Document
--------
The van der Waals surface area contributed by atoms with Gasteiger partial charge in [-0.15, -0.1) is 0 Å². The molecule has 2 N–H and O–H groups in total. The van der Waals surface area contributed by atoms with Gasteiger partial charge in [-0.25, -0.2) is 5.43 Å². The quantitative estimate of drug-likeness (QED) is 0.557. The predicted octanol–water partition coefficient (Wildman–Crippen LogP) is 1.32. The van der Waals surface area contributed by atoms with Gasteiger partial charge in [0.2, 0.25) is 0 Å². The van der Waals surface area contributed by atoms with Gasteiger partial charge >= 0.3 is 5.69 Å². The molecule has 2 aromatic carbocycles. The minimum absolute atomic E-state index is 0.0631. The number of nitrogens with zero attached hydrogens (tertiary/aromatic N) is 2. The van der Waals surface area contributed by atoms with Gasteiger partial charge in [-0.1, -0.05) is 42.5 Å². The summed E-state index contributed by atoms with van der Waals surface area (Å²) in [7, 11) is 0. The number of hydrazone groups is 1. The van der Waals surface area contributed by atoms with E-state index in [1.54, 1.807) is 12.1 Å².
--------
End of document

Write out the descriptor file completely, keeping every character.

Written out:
The van der Waals surface area contributed by atoms with Gasteiger partial charge in [-0.15, -0.1) is 0 Å². The molecule has 2 N–H and O–H groups in total. The van der Waals surface area contributed by atoms with Gasteiger partial charge in [-0.25, -0.2) is 5.43 Å². The quantitative estimate of drug-likeness (QED) is 0.557. The predicted octanol–water partition coefficient (Wildman–Crippen LogP) is 1.32. The van der Waals surface area contributed by atoms with Gasteiger partial charge in [0.2, 0.25) is 0 Å². The van der Waals surface area contributed by atoms with Gasteiger partial charge >= 0.3 is 5.69 Å². The molecule has 2 aromatic carbocycles. The minimum absolute atomic E-state index is 0.0631. The number of nitrogens with zero attached hydrogens (tertiary/aromatic N) is 2. The van der Waals surface area contributed by atoms with Gasteiger partial charge in [-0.1, -0.05) is 42.5 Å². The summed E-state index contributed by atoms with van der Waals surface area (Å²) in [7, 11) is 0. The number of hydrazone groups is 1. The van der Waals surface area contributed by atoms with E-state index in [1.54, 1.807) is 12.1 Å².